The U.S. Labor Department won’t release its monthly employment report if the federal government is closed on Oct. 4, the day of the scheduled release, according to an Obama administration official.
The official, who wasn’t authorized to discuss the process and spoke on condition of anonymity, couldn’t say how the report might be affected if the government is shut down and re-opens before the end of the week.
The U.S. government is poised at midnight for its first partial shutdown in 17 years. Republicans and Democrats remained at odds over whether to tie any changes to the 2010 Affordable Care Act to a short-term extension of government funding.
The Bureau of Labor Statistics will suspend operations and close its offices tomorrow morning if there is a lapse in appropriations, Steve Barr, a Labor Department spokesman, said in an interview. The agency “will continue to assess the situation” in the event of a shutdown, he said. The bureau is an agency of the Labor Department.
In contingency plans posted on its website last week, the Labor Department left open the possibility of publishing certain data compiled by BLS should a release be seen as part of an “orderly cessation of activities.” It cited the example of the 1995 federal government shutdown that occurred after consumer price index figures had been prepared and not yet released to the public.
The risk of disclosure of the data was considered unacceptable and releasing the report “was deemed to be part of the orderly cessation of activities,” Erica Groshen, commissioner of the BLS, said in the memo last week.
Suspending operations tomorrow would not involve releasing any economic data from the BLS, Barr said. Weekly data on claims for unemployment benefits, issued by the Employment and Training Administration, will continue to be published, according to the Labor Department’s plans.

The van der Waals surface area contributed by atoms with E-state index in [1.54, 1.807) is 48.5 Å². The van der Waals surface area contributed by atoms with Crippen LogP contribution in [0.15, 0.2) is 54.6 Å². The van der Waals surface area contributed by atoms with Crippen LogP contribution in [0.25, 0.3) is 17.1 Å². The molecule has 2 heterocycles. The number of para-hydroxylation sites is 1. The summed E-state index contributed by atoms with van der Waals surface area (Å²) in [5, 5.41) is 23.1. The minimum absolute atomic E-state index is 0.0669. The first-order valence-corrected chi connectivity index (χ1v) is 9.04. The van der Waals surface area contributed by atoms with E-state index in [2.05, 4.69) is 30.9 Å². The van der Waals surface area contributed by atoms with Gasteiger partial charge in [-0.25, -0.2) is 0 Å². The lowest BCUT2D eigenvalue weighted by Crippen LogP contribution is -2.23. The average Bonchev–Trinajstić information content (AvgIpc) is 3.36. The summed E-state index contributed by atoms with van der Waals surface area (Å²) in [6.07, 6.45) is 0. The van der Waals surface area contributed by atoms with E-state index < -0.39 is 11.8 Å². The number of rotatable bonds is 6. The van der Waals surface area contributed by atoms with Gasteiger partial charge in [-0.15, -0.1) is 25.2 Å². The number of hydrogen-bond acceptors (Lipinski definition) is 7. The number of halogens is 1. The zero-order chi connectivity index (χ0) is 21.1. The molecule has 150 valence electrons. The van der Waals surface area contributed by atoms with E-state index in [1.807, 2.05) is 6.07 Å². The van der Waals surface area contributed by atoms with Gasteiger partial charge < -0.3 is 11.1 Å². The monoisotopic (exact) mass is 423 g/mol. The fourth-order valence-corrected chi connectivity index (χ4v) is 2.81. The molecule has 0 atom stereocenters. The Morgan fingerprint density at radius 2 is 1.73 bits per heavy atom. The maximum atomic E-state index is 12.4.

Data supplied by private companies, including tomorrow’s Institute for Supply Management factory index and employment figures from the ADP Research Institute on Oct. 2, would not be affected, according to Joseph LaVorgna, chief U.S. economist at Deutsche Bank Securities Inc. in New York.
“Our sense is that a disruption beyond 24 hours would result in a postponement of the jobs report, and in turn, the ADP report would take on far greater significance,” LaVorgna said today in a note to clients. If the BLS employment report is delayed, “we will be comfortable relying on the ADP series as a close proxy of September hiring.”
A shutdown could reduce fourth-quarter economic growth by as much as 1.4 percentage points, depending on its duration, according to some economists. The biggest effect would come from the output lost from furloughed workers.
A brief government shutdown won’t lead to any significant change of the U.S. Treasury Department’s forecast for when the country will breach the debt limit, a spokeswoman said yesterday in an e-mail. The Treasury has said measures to avoid breaching the debt ceiling will be exhausted on Oct. 17.
The Treasury would keep paying interest on the government’s debt and maintain collections and daily cash management in the event of a shutdown, it said in a Sept. 27 blog post.
The Commerce Department will suspend the release of economic data provided by its agencies in a shutdown, it said in its contingency plan. Data on construction spending, scheduled for release tomorrow, as well as factory orders, retail sales and gross domestic product are all reported by agencies within the department.